Church of the Holy Trinity, Berwick-on-Tweed
|This article does not cite any references or sources. (March 2015)|
|Holy Trinity Church,
Holy Trinity Church, Berwick-on-Tweed
|Denomination||Church of England|
|Website||Berwick Parish Church, Holy Trinity with St. Mary|
|Parish||Berwick Holy Trinity and
|Archdiocese||Province of York|
|Diocese||Diocese of Newcastle|
The Church of the Holy Trinity, Berwick-on-Tweed is a Church of England parish church in the centre of Berwick-upon-Tweed, Northumberland. It is a rare example of a church built in the Commonwealth era.
In 1641, King Charles I gave money to replace the dilapidated old church in Berwick. In the following year, however, the Civil War began. Despite this, more money was collected and stone for building the church was taken from the old Berwick Castle. In 1650 John Young of Blackfriars, a London mason, was contracted to build the new church, and by 1652 the church was complete. This makes it one of the very few churches to have been built during the Commonwealth of England; other examples include Ninekirks, Holy Trinity, Staunton Harold and St Matthias Old Church in Poplar, London.
The design of the church is based on that of St Katharine Cree in London. It has a side aisle on each side of the nave, and the arcades are of the Tuscan order. The church was built with no chancel, altar, organ, tower or bells. However the church interior was surrounded by galleries on all four walls.
In 1660, two years after the Restoration of the Monarchy, John Cosin, Bishop of Durham, consecrated the church. He demanded that a chancel should be built at the east end to accommodate a communion table. However, this was not done until 1855 when the present chancel was built and many original Gothic windows were redesigned in the Classical style. The 1855 west window is particularly fine and includes 16th- and 17th-century Flemish roundels formerly in the private chapel of the Duke of Buckingham at Canons Park, Middlesex.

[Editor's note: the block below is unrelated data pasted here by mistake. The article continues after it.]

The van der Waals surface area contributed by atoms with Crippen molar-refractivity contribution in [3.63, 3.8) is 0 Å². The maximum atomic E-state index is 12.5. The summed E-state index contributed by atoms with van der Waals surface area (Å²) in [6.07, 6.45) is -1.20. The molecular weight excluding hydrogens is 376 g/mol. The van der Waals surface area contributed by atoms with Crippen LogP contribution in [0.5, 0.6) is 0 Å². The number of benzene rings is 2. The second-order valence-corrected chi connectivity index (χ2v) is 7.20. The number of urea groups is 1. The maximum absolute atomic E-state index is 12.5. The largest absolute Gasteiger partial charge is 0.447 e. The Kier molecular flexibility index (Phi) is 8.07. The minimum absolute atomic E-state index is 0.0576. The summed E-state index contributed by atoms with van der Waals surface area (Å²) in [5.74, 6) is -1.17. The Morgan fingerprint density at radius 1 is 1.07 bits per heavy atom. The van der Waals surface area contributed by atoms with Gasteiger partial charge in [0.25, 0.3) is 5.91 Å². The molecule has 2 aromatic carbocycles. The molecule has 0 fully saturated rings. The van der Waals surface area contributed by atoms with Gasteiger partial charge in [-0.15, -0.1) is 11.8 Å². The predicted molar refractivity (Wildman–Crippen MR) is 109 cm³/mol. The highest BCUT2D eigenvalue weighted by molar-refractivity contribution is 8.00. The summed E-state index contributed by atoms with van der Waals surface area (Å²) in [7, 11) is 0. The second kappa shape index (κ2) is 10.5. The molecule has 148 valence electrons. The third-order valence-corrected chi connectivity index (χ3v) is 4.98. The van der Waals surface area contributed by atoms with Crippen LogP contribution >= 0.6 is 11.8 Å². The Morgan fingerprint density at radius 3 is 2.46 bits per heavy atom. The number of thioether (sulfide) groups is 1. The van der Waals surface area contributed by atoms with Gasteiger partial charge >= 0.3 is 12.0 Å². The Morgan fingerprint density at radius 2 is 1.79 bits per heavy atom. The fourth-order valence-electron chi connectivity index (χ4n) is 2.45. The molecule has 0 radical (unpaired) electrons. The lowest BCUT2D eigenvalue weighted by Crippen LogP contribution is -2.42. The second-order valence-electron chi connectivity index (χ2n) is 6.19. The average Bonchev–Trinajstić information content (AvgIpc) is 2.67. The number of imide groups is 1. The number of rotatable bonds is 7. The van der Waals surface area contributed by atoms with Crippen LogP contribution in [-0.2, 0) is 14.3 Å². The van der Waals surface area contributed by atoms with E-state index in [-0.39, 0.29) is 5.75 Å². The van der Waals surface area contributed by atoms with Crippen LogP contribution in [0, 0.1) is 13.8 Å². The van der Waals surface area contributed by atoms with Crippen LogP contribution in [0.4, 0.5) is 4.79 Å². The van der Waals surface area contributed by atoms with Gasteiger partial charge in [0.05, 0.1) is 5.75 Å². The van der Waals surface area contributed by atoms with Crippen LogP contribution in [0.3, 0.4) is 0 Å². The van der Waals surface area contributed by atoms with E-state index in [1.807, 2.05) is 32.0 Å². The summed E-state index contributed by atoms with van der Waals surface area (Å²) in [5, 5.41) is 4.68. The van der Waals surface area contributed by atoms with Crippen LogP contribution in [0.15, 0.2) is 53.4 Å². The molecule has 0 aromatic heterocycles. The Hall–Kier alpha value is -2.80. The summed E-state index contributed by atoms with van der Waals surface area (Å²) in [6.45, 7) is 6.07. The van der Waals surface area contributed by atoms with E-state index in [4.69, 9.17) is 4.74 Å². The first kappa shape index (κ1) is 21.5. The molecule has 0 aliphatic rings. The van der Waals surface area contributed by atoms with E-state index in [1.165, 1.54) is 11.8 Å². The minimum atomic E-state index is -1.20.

Byfield and Green of London installed an organ in 1773, and Nicholson of Newcastle upon Tyne rebuilt it in 1855. In 1869 Harrison and Harrison rebuilt it again, repositioning the organ either side of the west window in the west gallery. In 1905 the north and south galleries were removed and Harrison and Harrison moved the organ to its present position in a specially-built organ chamber to the north of the chancel. In 1928 Ingrams thoroughly overhauled the organ. In the late 1970s the organist at that time attempted a restoration, but with disastrous results.
The organ continued in use until the early 2000s when the parish bought a Makin electronic organ as a stop-gap while funds were raised to restore the Harrison organ. In 2006 the organ restoration fund reached £50,000 and an Organ Restoration Group was formed to seek quotations from three restorers. The group took on Paul Ritchie, the former Diocesan Organ Advisor, as its advisor. The parish contracted Principal Pipe Organs of York to restore the organ, with the work due to start in 2010. The group undertook a fund raising campaign for £160,000 for the cost of complete restoration, and its future maintenance was vested in the Berwick Parish Church Trust. The restoration is now complete.
The church is used for worship, concerts, recitals, lectures and other community functions. The parish centre is available to the community and is used extensively for meetings and social events. The wooded old churchyard is a natural nature reserve.
There is still no tower, so the bells of Berwick are rung from the 150 feet (46 m)-high tower of the town hall.
Its churchyard was the main cemetery for the town until around the 1860s, when there was no room for any more corpses. Berwick and its southern neighbour Tweedmouth now have their own cemeteries.
- Pevsner, Nikolaus; Richmond, Ian A (1957). Northumberland. The Buildings of England. Harmondsworth: Penguin Books. pp. 89–90.